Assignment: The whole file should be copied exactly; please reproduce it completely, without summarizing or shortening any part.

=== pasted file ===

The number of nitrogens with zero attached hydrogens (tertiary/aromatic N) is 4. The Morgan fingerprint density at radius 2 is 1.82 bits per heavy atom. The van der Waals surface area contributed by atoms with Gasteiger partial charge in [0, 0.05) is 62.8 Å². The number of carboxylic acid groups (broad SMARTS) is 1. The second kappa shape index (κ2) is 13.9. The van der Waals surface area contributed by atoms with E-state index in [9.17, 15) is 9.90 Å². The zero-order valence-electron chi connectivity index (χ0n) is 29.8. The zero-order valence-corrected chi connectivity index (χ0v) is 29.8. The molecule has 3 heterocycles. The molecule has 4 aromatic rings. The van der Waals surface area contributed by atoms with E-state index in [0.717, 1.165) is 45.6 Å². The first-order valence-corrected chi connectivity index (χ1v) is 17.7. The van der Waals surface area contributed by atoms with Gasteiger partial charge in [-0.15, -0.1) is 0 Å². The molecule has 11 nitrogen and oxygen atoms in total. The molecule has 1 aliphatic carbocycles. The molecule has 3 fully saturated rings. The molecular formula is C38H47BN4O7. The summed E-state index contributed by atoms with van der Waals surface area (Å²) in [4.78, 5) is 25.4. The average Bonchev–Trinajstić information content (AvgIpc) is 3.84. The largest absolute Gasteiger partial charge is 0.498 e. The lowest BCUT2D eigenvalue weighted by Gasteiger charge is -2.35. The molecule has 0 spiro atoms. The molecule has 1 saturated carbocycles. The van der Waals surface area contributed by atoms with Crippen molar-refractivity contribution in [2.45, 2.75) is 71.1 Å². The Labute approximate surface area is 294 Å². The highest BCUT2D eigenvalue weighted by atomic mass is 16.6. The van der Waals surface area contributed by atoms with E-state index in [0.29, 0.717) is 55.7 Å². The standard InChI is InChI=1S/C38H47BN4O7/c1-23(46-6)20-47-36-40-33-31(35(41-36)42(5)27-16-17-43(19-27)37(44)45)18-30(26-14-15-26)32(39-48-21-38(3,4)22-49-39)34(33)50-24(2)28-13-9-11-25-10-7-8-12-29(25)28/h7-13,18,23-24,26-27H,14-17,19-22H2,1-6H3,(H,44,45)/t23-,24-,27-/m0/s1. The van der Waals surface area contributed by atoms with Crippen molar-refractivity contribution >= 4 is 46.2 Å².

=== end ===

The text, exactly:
The number of nitrogens with zero attached hydrogens (tertiary/aromatic N) is 4. The Morgan fingerprint density at radius 2 is 1.82 bits per heavy atom. The van der Waals surface area contributed by atoms with Gasteiger partial charge in [0, 0.05) is 62.8 Å². The number of carboxylic acid groups (broad SMARTS) is 1. The second kappa shape index (κ2) is 13.9. The van der Waals surface area contributed by atoms with E-state index in [9.17, 15) is 9.90 Å². The zero-order valence-electron chi connectivity index (χ0n) is 29.8. The zero-order valence-corrected chi connectivity index (χ0v) is 29.8. The molecule has 3 heterocycles. The molecule has 4 aromatic rings. The van der Waals surface area contributed by atoms with E-state index in [0.717, 1.165) is 45.6 Å². The first-order valence-corrected chi connectivity index (χ1v) is 17.7. The van der Waals surface area contributed by atoms with Gasteiger partial charge in [-0.15, -0.1) is 0 Å². The molecule has 11 nitrogen and oxygen atoms in total. The molecule has 1 aliphatic carbocycles. The molecule has 3 fully saturated rings. The molecular formula is C38H47BN4O7. The summed E-state index contributed by atoms with van der Waals surface area (Å²) in [4.78, 5) is 25.4. The average Bonchev–Trinajstić information content (AvgIpc) is 3.84. The largest absolute Gasteiger partial charge is 0.498 e. The lowest BCUT2D eigenvalue weighted by Gasteiger charge is -2.35. The molecule has 0 spiro atoms. The molecule has 1 saturated carbocycles. The van der Waals surface area contributed by atoms with Crippen molar-refractivity contribution in [2.45, 2.75) is 71.1 Å². The Labute approximate surface area is 294 Å². The highest BCUT2D eigenvalue weighted by atomic mass is 16.6. The van der Waals surface area contributed by atoms with E-state index in [0.29, 0.717) is 55.7 Å². The standard InChI is InChI=1S/C38H47BN4O7/c1-23(46-6)20-47-36-40-33-31(35(41-36)42(5)27-16-17-43(19-27)37(44)45)18-30(26-14-15-26)32(39-48-21-38(3,4)22-49-39)34(33)50-24(2)28-13-9-11-25-10-7-8-12-29(25)28/h7-13,18,23-24,26-27H,14-17,19-22H2,1-6H3,(H,44,45)/t23-,24-,27-/m0/s1. The van der Waals surface area contributed by atoms with Crippen molar-refractivity contribution >= 4 is 46.2 Å².